How To Host Effective Auditions Part 4: The Callback

How To Host Effective Auditions Part 4: The Callback

Even if you're quite sure who you want to take following auditions, always schedule a callback. In How To Host Effective Auditions Part 4, we cover how to run callbacks.

Aug 22, 2017 by Evan Feist
How To Host Effective Auditions Part 4: The Callback
By Amanda Cornaglia

Even if you're quite sure who you want to take following auditions, always schedule a callback.

I love arranging callbacks like a full rehearsal, with all potential auditionees there.

This gives you a chance to see the person again, watch them interact in a competitive but friendly environment, and get a sense of what it's really like to spend time with this person.

Now that they've met you once, they'll be a little less of their interview/first-impression self and more real. (We hope.)

Before a callback, I'll send out a few assignments.

Usually one solo and one or two background parts for an existing song.

Since my members usually get the music in advance with sheet music and MIDI files, I'll send this to everyone called back.

If anyone can't learn the music this way, I ask them if there is anything else they need.

If it's something I'd be willing to accommodate for a member of the group, I provide it.

From there, they're on their own to learn it before the callback.

This replaces any sight-reading exercises.

On the day of the callback, warm up together, learn music together, and sing together, but don't forget to leave extra time for small talk.

Focus on anything you feel is necessary to differentiate between the singers or find out more about a certain part of their vocal ability or personality. My groups have a set of ridiculous questions we ask, like items you collected as a child or what they think is the catchiest song of all time. For us, it's not so much about what they say, as it is about HOW they say it and if it flows into natural conversation. It also brings the newly anointed members in with a tradition and a starting point for bonding.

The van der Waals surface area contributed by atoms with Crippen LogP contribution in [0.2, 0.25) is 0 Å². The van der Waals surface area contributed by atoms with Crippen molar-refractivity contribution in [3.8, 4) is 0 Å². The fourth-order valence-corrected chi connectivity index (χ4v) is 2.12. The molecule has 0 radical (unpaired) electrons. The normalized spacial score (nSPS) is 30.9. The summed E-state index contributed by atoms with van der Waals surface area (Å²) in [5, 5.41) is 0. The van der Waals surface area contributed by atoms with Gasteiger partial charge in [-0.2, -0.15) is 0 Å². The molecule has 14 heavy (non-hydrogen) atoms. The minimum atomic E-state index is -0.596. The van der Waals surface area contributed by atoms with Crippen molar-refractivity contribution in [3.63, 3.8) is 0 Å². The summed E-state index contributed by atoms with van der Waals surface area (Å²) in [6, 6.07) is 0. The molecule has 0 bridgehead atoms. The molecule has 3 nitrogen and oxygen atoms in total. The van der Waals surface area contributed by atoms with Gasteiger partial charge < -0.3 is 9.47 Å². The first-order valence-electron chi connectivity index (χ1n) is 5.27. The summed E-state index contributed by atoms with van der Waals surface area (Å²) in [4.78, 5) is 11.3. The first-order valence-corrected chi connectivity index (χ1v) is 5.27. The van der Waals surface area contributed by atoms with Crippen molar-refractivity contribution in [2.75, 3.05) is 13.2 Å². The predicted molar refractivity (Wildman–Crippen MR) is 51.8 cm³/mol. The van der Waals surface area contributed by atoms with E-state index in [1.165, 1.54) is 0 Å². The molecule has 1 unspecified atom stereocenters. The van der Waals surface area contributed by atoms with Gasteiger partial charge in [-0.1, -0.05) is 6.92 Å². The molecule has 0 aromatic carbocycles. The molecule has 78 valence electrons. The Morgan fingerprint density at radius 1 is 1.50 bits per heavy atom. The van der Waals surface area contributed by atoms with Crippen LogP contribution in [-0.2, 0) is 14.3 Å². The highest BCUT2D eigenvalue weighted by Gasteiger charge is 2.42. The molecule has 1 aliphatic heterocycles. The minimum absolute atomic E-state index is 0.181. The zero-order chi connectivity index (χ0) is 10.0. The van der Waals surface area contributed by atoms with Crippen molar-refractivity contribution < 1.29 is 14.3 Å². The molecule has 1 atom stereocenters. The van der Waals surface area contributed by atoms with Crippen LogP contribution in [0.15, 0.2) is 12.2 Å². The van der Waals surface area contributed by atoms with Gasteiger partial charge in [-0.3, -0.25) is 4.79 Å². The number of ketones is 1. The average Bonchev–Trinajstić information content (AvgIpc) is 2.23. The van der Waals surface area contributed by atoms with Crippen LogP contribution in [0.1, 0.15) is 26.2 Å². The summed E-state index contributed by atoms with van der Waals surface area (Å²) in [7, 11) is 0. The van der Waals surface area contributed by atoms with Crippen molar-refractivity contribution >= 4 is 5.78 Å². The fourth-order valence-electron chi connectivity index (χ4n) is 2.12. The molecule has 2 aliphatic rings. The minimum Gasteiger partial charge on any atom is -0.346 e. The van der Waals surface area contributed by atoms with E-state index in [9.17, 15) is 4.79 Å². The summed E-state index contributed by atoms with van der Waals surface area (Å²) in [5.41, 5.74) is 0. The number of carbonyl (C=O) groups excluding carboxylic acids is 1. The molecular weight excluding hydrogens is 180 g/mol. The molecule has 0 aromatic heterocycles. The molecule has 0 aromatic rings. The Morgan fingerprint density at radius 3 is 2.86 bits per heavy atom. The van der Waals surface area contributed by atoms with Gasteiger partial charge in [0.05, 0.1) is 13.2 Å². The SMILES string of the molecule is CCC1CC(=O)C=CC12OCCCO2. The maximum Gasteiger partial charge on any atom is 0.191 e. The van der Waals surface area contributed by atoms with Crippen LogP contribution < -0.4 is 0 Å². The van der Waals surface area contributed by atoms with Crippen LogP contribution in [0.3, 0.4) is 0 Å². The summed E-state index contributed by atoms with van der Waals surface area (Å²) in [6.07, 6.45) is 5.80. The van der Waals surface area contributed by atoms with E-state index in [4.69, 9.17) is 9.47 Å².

Don't be afraid to let this take an hour or two. You want to make sure all your questions are answered completely. 

Remember, the audition should be structured so that you look for the qualities in which you are most interested. Don't hesitate to come up with some unique tests (choreography, acting, etc.), if your group is going to demand certain skills. 

After the Audition
Meet as a group and consider all the final candidates.

Be especially careful to consider your needs.

If you take all the good singers without regard to voice part or solo ability, you may find yourself with seven great alto background singers and no soloists or tenors. 

On the other hand, maybe you didn't find exactly what you need.

Perhaps you're missing a certain voice part or no one quite fit your ideal.

Before you go back into the audition process, see if you can make a good group out of the best singers you have -- maybe the format will be a little different than you expected or someone will be singing a voice part they didn't expect, but having a group comprised of good singers and people you like is more important than holding out for that perfect countertenor.

If it's really not going to work, set up another round of auditions.

Reach out to all the auditionees within two days of their audition, either by phone or email to let them know the results -- good or bad.

Good news -- be excited! You've found the newest member(s) of your music family. Give them directions and next steps.

Bad news -- tell it quickly, without excuses. Leave out apologies, lengthy reasons for why they weren't selected, and little white lies.

If someone asks why they weren't accepted, then provide a short, polite and constructive response of what might help them in a future audition.

That's it for Part 4!
This series will continue with tips for those of you heading into an audition!

How To Host Effective Auditions:

Part 1: Where To Announce
Part 2: Attracting Appropriate Members
Part 3: The Audition Itself


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